But even before that hopefully happy multichannel day arrives, consider the fact that with the Casablanca you get superb two channel sound, and pure Hollywood excitement. So who needs two rooms and two separate systems? For us, the Casablanca is a sold out performance.
1998, Francis Vale, All Rights Reserved
This Article Feedback: 21st
Manufacturer: Theta Digital, 5330 Derry Ave. Suite R, Agourra Hills, CA 91301
Tel. 818 597 9195, Fax 818 597 1079
Review Unit Configuration: Nine Channel, all Superior DACs, with DTS card, Dolby Digital card, RF Demod card, video switcher card, and D/A tape Out card. Price as tested: $13,045
6 stereo pairs (RCA)
Minimum Input Level: 50 mVrms
Input Impedance: 10 K ohms
Main Digital In Card:
10: 6 coaxial (RCA), 4 optical (2 TosLink, 2 open for optional AT&T or Theta Digital proprietary Single Mode)
AUX Digital In Card:
6: 2 AC- 3 RF (RCA), 1 AES/EBU (Balanced XLR), 1 BNC, 2 optical (1 TosLink, I open for optional AT&T or Theta Digital proprietary Single Mode)
Video: 10: 6 composite (RCA), 4 S- Video, NTSC and PAL compatible, Input level & impedance: 1Vpp, 75 ohm
IR Receiver: 3.5mm stereo phone jack (rear panel).
Speaker outputs: 9 channels max.: Left, Right, Center, Left Surround, Right Surround, Left Front Sub, Right Front Sub, Left Surround Sub, Right surround Sub (All balanced XLR along with separate + and - single ended [RCA] outputs for each. The Single- ended outputs on the Superior card consist of a + [RCA] output for each channel).
Speaker outputs: 6 min on Standard quality single ended card: Left, Right, Center, Sub, Left Surround, Right Surround.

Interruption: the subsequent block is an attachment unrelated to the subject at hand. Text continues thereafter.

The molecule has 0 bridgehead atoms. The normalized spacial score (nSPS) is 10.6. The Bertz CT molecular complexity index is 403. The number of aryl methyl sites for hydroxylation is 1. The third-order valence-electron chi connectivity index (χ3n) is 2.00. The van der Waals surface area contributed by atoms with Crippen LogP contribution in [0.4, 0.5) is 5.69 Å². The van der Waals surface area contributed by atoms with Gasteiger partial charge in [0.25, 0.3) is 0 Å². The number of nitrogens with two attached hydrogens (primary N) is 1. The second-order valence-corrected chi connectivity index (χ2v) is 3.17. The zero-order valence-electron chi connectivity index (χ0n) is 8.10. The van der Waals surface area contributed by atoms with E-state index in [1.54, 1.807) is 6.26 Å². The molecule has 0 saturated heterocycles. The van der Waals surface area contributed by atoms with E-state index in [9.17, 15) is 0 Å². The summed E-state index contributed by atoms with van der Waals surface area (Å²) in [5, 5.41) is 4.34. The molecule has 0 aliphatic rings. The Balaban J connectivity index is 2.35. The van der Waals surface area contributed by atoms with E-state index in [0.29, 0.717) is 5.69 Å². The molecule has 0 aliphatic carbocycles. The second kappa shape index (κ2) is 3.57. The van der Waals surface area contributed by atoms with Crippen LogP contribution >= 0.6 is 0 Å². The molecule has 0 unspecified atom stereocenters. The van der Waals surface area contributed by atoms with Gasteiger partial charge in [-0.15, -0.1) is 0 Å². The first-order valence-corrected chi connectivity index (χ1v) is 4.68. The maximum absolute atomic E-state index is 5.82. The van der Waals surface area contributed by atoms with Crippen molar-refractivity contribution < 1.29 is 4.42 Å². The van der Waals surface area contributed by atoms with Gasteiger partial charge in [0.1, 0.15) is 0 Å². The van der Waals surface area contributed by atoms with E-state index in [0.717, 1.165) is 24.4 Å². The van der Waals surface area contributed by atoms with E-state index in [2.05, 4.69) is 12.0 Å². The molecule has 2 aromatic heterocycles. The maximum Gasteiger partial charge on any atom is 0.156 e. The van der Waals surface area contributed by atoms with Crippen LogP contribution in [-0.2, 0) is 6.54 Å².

2 min on preamp version (Balanced XLR available in Superior Quality only).
Superior Card: 10 ohm each SE output, 20 ohm each balanced output.
Standard Cards: 36.5 ohm each SE output, 70 ohm each balanced output.
Maximum Output Level: Balanced: 20 Vrms, Single Ended: 10 Vrms
2 stereo (RCA) pair (Tape Out) on Analog In card.
2 coaxial (RCA) Tape Out's on Main Digital In card.
Video: 4: 1 Main, I Tape out (both composite [RCA]), I Main, 1 Tape out (both S- Video), all on Video In card, NTSC and PAL compatible
Remote Power: 3 rear panel 3.5mm mono phone jacks: + 12VDC (continuous) triggered.
A/D Conversion: 20- bit Delta- Sigma, D/A Conversion: 20- bit Ladder (8X over sampling) with superior quality card, 18 bit Delta- Sigma with standard quality card.
Frequency Response: 20 Hz- 20 kHz, +/- 0.2dB, Ref lKHz
THD+Noise: Less than 0.002% @ IKHz, maximum output level
Dynamic Range: 120dB minimum, 20KHz bandwidth, Ref. IKHZ
Signal to Noise Ratio: l20dB minimum, 20KHz bandwidth, Ref. IKHz at maximum output level
Power Requirements: 117 VAC, 50- 60 Hz, 120 watts with all options installed.
Dimensions: 19"W x 16"D x 7.5"H (483 x 406 x 191 mm)
Weight: 43 Lbs (19.5 Kg) Stand alone, 50 Lbs (22.7 Kg) Boxed with accessories
Environment: Operating Temperature: 32 to 95 F (0 to 35 C)
Storage Temperature: - 22 to 167 F (- 30 to 75 C)
Relative Humidity: 95% maximum without condensation
Remote Control: I hand- held, battery powered control unit uses 2 AAA batteries
Speakers: Front right and left: Analysis Omegas, full range ribbon loud speaker
Aerial Acoustics CC3 center & SR3 surrounds; Hsu HRSW12V subwoofer, Sunfire True Subwoofer
Amplifiers: Sunfire Cinema Grand, Sunfire stereo amplifiers
Preamps: Cary SLP-90L tube linestage
Laser Disc player: Pioneer CLD-D702
VCR: RCA VR730HF, Super VHS
TV: 34" direct view Mitsubishi, CS-35601
Tuner: Rotel RH10 'Michi'
Digital Playback: Meridian 508.20 CD player, Theta Data III transport
Analog: All Wilson Benesch, including turntable, ACT Two carbon fiber arm, Carbon cartridge, and Stage One Phono Preamp
Cables and interconnects: Nordost SPM Reference interconnects and SPM speaker wire; Nordost Red Dawn speaker wire and Red Dawn interconnects
Equipment stand: Billy Bags "I Beam"
Tweaks: Black Diamond Racing: The Shelf, The Source, Cones Mk 3 & 4, and Those Things; Joe Jane's "Video Essentials"
21st, The VXM Network, http://www.vxm.com